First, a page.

(Mr O'Donnell) I am happy to answer both matters. On the issue of the IMF discussing the euro area, that is part of its surveillance job now because obviously it does surveillance of individual countries and, when it comes to doing surveillance, it looks at monetary policy and fiscal policy. Monetary policy is now set for the euro area by the ECB, so it has to do some surveillance of the euro area as a whole and it is now starting to do that. The ECB has observer status on the Fund Board and is there for those occasions when the IMF, just as it does surveillance of the UK, does surveillance of the euro area. So, the reference in there is quite rightly informing you that that sort of process is now starting. On the question of raising money, the UK and indeed many other countries have always raised funds, borrowed money in foreign currencies from time to time. I remember us raising money through borrowing Deutschmarks; we did it through ecus, you will remember, so it does not surprise me if . . .

  11. Was it ever done outside the euro area?
  (Mr O'Donnell) Yes. I think a number of countries borrowed in yen thinking that Japanese interest rates were so low that this was a good idea. They forgot about exchange rate risk in general. Argentina is a classic example. Virtually all of Argentina's external borrowing is done in US dollars.

  12. Is this something that the IMF is interested in?
  (Mr O'Donnell) Absolutely because it has implications but, when you do the surveillance exercise, you want to look at the risk to an economy from its external exposure, to foreign currency fluctuations.

  13. They must think it is a good investment.
  (Mr O'Donnell) They will be doing it for diversification reasons.


  14. As I understand it, this is really because the Bank of England has taken over from the Treasury and that is why the Bank of England has done it for the first time.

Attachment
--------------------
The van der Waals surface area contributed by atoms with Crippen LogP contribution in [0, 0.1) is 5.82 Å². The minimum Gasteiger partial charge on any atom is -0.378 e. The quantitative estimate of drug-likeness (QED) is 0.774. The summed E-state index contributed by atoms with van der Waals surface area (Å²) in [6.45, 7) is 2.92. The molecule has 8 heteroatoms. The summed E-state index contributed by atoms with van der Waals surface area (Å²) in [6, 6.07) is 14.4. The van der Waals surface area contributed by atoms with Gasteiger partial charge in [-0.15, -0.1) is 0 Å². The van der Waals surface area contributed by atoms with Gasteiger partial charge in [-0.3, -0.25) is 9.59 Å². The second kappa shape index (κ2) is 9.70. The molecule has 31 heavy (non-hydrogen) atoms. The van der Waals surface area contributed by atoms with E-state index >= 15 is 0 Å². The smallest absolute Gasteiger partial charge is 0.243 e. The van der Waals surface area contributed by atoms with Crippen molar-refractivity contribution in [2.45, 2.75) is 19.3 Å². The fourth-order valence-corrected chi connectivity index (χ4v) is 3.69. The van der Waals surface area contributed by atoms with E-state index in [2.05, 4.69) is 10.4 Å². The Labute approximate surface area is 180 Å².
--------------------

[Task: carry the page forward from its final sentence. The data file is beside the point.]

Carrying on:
(Mr O'Donnell) Yes. This is standard; we have been doing it for a long time now.

Mr Davey

  15. Can I take you back to accountability and pressure you a little more about where you see that improvements could be made for the future. The UK Government have a long-term vision of how the accountability of the IMF to the people of the world could be improved.
  (Mr Pickford) One very important step forward that we have taken is to set up an independent evaluation office for which the UK has been pressing for some time and we finally agreed that in last September at the Prague meetings. We are in the process of recruiting a director for this office, at the moment. The Board is responsible for hiring this person and we have an executive search firm that is going through an international recruitment process at the moment. We actually put out the terms of reference for the office. I do not know if you have seen but basically the way in which the office is going to operate is that it will do evaluations of Fund operations; it will be housed within the Fund but it will be independent of the Fund, that means it is independent of management; it operates at arm's length from the Executive Board; it will set its own work programme, so it will decide what it wants to evaluate and it will report regularly both to the Board and to the IMFC. The terms of reference say that there is a presumption that it will publish its reports regularly. I think this is a large step forward. The World Bank has had its own independent evaluation office for some time, several years, and it does very good work in terms of looking with an independent but informed view at the way in which the operations have taken place and have learned lessons from that so that the organisation can improve its effectiveness and we are very confident that the Fund's evaluation office will do precisely that as well.